US 6526127 B1
A messaging apparatus and method is provided to allow an originator of a message to review status information associated with a stored message that has or has not been retrieved by the recipient. This status information review capability exists for a pre-determined period of time. More particularly, the message originator supplies or is provided a message identifier for the message when it is created. Subsequently, the message originator or any caller having knowledge of the message identifier may access the status information of an associated stored message by using the message identifier.
1. A method of operating a messaging arrangement, comprising the steps of:
storing a message from a message originator to a recipient;
generating a message identifier that is uniquely associated with said message;
storing said message identifier associated with said message;
generating status information associated with said message;
receiving an indication of the period of time for storing status information from the message originator;
storing said status information associated with said message, wherein said status information is stored for the indicated period of time after said message is retrieved or deleted by said recipient; and
providing said message originator with access to status information in response to receiving said message identifier.
2. The method of
receiving a proposed message identifier,
examining message identifiers of currently stored identified messages in said messaging arrangement to determine whether the proposed message identifier is unique,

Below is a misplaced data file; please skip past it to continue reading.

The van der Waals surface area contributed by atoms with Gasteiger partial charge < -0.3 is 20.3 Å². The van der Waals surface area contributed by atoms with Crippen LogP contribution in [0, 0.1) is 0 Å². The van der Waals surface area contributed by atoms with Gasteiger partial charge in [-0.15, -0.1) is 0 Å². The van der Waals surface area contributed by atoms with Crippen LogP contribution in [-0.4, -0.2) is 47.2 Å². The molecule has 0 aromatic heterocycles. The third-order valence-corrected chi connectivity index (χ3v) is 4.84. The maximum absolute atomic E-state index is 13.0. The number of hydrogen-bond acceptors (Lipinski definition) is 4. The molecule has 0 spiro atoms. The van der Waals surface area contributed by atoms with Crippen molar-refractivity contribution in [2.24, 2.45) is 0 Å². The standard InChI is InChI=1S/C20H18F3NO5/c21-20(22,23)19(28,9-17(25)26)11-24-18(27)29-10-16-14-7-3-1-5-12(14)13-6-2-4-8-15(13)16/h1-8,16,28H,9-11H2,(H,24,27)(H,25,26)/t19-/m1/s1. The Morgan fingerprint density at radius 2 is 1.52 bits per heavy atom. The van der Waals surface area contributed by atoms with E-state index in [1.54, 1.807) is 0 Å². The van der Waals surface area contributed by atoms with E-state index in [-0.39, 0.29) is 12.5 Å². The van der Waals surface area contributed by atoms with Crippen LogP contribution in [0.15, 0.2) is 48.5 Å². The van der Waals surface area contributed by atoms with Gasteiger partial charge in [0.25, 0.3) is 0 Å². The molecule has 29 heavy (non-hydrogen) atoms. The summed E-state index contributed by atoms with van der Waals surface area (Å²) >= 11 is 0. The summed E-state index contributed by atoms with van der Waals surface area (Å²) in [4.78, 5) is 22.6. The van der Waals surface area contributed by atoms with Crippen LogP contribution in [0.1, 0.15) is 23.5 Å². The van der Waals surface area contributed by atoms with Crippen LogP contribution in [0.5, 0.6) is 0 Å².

accepting said proposed message identifier if it is unique, and
generating an alternate unique message identifier if said proposed message identifier is not unique.
3. A messaging apparatus comprising:
means for storing a message from a message originator to a recipient;
means for generating a message identifier associated with said message and storing said message identifier in said storing means;
means for generating status information associated with said message and storing said status information in said storing means;
means for receiving an indication of the period of time for storing status information from the message originator, wherein said status information stored in said storing means is stored for the indicated period of time after said message is retrieved or deleted by said recipient; and
means, responsive to said message identifier associated with the message stored in said storing means, for providing access to status information associated with the message.
4. The apparatus of
5. The apparatus of